We strive to accurately understand the biology and status of freshwater fishes native to North America, especially those species that have been historically neglected out of ill-conceived bias. With updated and accurate life history information for all species vital to native ecosystems, sustainable fisheries management can be achieved. Without such data, informed management is impossible because the fishes – and the ecosystems themselves – remain grossly misunderstood. As new harvest methods, interests, and technologies evolve it becomes increasingly important that all fish and fisheries are understood, including bowfishing. Indeed, fish stocks are easily overexploited, as has been shown time and time again throughout the course of human history.
A case in point
Take for example the bigmouth buffalo. Previous to our research published in 2019, this species, and the buffalofishes in general, were grossly misunderstood. Using accurate and precise aging methodology for otolith-bearing fish species (otolith thin sectioning), we discovered that bigmouth buffalo can reach 112 years of age – one of the longest-lived fishes ever known – which is more than four times older than the previously-reported maximum age for this species. This aging protocol was validated, and not only that, century-old individuals were still advancing into their prime relative to younger individuals, which is absolutely amazing. We have also uncovered that bigmouth buffalo recruit episodically and are in decline. In some areas, 85-90% of individuals are between 80-115 years old, indicating decades’ long recruitment failure since the 1930s.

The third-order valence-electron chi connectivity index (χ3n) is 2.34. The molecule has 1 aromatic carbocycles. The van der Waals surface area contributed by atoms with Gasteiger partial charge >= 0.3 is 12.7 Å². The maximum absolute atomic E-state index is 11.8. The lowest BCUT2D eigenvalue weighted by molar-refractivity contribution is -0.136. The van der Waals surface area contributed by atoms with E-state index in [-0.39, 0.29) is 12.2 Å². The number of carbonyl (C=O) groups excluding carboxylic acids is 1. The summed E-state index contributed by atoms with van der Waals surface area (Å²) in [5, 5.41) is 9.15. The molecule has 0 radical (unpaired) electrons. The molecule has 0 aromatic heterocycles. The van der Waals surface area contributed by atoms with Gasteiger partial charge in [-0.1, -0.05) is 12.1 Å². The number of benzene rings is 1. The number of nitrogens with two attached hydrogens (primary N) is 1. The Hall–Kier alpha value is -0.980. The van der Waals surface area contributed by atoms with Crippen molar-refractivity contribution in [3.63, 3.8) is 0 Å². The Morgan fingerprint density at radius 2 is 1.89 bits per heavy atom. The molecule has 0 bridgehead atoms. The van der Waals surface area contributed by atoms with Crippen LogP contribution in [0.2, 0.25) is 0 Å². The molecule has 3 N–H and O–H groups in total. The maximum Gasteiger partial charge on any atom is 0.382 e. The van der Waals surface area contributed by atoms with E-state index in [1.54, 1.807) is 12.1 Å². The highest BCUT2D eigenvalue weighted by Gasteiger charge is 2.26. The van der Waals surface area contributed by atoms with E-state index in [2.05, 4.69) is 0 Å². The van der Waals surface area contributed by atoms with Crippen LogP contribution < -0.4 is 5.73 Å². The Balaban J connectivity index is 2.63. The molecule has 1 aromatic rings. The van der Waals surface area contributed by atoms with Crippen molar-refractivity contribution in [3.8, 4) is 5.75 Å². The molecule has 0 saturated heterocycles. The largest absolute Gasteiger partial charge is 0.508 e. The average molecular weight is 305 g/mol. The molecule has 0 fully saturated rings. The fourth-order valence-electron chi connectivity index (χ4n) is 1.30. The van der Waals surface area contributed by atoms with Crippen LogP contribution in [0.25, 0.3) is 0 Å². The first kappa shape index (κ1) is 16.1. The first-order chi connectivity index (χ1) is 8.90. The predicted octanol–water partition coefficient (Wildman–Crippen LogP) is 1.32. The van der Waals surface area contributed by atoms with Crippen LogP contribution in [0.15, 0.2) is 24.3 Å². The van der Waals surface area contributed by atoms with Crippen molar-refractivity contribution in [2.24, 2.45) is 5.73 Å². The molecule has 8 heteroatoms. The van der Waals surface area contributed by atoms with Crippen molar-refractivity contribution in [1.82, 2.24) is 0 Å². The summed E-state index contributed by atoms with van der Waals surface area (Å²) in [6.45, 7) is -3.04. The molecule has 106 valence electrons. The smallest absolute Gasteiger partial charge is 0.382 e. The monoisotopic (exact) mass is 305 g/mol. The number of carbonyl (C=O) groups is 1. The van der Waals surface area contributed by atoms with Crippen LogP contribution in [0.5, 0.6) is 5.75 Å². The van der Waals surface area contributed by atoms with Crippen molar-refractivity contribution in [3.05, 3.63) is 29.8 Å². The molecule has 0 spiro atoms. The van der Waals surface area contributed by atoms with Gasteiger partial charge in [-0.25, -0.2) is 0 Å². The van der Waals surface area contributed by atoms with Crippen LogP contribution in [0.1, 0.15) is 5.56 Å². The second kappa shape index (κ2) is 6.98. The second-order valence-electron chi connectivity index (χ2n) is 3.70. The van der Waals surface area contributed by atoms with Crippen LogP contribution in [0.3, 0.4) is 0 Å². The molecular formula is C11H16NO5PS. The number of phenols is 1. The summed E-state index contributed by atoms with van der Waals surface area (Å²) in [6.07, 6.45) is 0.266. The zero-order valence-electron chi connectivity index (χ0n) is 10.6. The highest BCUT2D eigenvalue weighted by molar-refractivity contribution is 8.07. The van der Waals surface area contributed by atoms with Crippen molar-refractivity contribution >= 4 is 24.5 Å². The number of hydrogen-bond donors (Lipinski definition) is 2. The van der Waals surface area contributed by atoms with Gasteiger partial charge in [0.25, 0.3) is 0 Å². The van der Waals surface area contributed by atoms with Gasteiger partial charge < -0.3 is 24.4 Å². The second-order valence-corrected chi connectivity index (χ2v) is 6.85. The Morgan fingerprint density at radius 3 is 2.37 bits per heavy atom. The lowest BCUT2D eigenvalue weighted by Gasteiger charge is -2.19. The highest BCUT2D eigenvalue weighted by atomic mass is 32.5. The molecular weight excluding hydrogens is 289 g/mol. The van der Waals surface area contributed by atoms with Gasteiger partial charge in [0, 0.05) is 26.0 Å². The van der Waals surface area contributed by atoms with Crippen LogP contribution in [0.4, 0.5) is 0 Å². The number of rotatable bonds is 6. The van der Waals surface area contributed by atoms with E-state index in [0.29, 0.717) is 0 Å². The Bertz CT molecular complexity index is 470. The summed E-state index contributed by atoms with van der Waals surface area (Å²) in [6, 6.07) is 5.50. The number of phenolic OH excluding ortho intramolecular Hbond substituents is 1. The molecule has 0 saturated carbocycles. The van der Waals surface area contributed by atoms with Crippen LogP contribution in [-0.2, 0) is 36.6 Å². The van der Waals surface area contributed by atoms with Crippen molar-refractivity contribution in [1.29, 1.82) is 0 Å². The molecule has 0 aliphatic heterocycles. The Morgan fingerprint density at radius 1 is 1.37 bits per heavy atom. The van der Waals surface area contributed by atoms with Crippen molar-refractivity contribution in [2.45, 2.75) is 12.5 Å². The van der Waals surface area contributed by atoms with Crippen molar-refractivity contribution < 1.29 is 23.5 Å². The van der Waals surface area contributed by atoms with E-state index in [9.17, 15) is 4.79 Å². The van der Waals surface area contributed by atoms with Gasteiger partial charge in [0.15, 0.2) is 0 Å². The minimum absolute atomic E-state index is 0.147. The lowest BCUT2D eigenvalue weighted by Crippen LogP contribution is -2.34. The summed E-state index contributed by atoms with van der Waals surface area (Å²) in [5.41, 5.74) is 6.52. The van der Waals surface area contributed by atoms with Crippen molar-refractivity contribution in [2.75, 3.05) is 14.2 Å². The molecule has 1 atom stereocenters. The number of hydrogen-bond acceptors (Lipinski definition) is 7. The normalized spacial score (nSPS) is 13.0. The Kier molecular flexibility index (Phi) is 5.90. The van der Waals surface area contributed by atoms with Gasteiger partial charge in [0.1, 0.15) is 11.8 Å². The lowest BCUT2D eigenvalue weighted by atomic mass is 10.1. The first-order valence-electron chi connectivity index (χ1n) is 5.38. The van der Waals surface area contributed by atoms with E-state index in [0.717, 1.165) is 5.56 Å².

The bigmouth buffalo is at serious risk when harvest limits are non-existent and there is no monitoring or management by regulatory agencies responsible for managing fisheries. Unfortunately, neglect is the norm for bigmouth buffalo in Minnesota and North Dakota as their management is none (which is also the same for many other species including quillback and bowfin). There are no limits, even as these fishes have become sportfish in recent decades. Populations of bigmouth buffalo were already in decline in parts of MN and ND prior to the onset of night bowfishing.
(80-100 year-old fish)
Not only are bigmouth buffalo pursued by anglers, bigmouth buffalo are valuable in the fight against invasive species and are valuable to native food-web ecology. They compete directly against invasive carp, and they also feed on invasive zebra mussel larvae. Bigmouth buffalo young themselves are food for walleye, northern pike, catfish, gar, and other predatory fish.
A 90-year-old male bigmouth buffalo with orange spots
As is clear from this case study, accurate age information is crucial to sustainable fisheries, and much remains to be done to save this iconic fish. Conservation assessments need updating, fisheries management requires broad-scale change, and the ill-conceived ecological neglect of native fishes needs to be addressed by fisheries professionals.